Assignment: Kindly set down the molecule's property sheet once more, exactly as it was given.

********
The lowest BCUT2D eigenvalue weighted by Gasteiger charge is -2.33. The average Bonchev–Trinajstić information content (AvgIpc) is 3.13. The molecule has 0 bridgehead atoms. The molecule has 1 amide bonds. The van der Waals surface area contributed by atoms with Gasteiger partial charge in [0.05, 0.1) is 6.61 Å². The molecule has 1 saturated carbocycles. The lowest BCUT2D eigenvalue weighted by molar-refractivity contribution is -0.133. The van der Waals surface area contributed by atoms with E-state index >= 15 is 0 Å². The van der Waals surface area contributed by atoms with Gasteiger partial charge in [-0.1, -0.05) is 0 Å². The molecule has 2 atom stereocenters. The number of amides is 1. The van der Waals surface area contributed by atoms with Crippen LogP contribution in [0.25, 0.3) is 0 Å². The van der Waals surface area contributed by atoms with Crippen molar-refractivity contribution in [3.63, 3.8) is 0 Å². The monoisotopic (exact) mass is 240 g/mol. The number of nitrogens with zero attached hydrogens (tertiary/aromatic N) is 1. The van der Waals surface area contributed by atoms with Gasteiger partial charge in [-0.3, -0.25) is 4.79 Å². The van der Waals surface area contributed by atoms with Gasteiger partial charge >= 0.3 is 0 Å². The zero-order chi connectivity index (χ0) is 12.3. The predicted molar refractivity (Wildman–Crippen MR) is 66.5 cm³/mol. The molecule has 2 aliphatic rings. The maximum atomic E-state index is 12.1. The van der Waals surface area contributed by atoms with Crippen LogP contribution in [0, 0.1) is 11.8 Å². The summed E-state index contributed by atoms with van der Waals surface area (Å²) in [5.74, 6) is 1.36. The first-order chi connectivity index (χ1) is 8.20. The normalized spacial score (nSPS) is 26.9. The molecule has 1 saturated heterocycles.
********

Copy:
The lowest BCUT2D eigenvalue weighted by Gasteiger charge is -2.33. The average Bonchev–Trinajstić information content (AvgIpc) is 3.13. The molecule has 0 bridgehead atoms. The molecule has 1 amide bonds. The van der Waals surface area contributed by atoms with Gasteiger partial charge in [0.05, 0.1) is 6.61 Å². The molecule has 1 saturated carbocycles. The lowest BCUT2D eigenvalue weighted by molar-refractivity contribution is -0.133. The van der Waals surface area contributed by atoms with E-state index >= 15 is 0 Å². The van der Waals surface area contributed by atoms with Gasteiger partial charge in [-0.1, -0.05) is 0 Å². The molecule has 2 atom stereocenters. The number of amides is 1. The van der Waals surface area contributed by atoms with Crippen LogP contribution in [0.25, 0.3) is 0 Å². The van der Waals surface area contributed by atoms with Crippen molar-refractivity contribution in [3.63, 3.8) is 0 Å². The monoisotopic (exact) mass is 240 g/mol. The number of nitrogens with zero attached hydrogens (tertiary/aromatic N) is 1. The van der Waals surface area contributed by atoms with Gasteiger partial charge in [-0.3, -0.25) is 4.79 Å². The van der Waals surface area contributed by atoms with Gasteiger partial charge >= 0.3 is 0 Å². The zero-order chi connectivity index (χ0) is 12.3. The predicted molar refractivity (Wildman–Crippen MR) is 66.5 cm³/mol. The molecule has 2 aliphatic rings. The maximum atomic E-state index is 12.1. The van der Waals surface area contributed by atoms with Crippen LogP contribution in [0, 0.1) is 11.8 Å². The summed E-state index contributed by atoms with van der Waals surface area (Å²) in [5.74, 6) is 1.36. The first-order chi connectivity index (χ1) is 8.20. The normalized spacial score (nSPS) is 26.9. The molecule has 1 saturated heterocycles.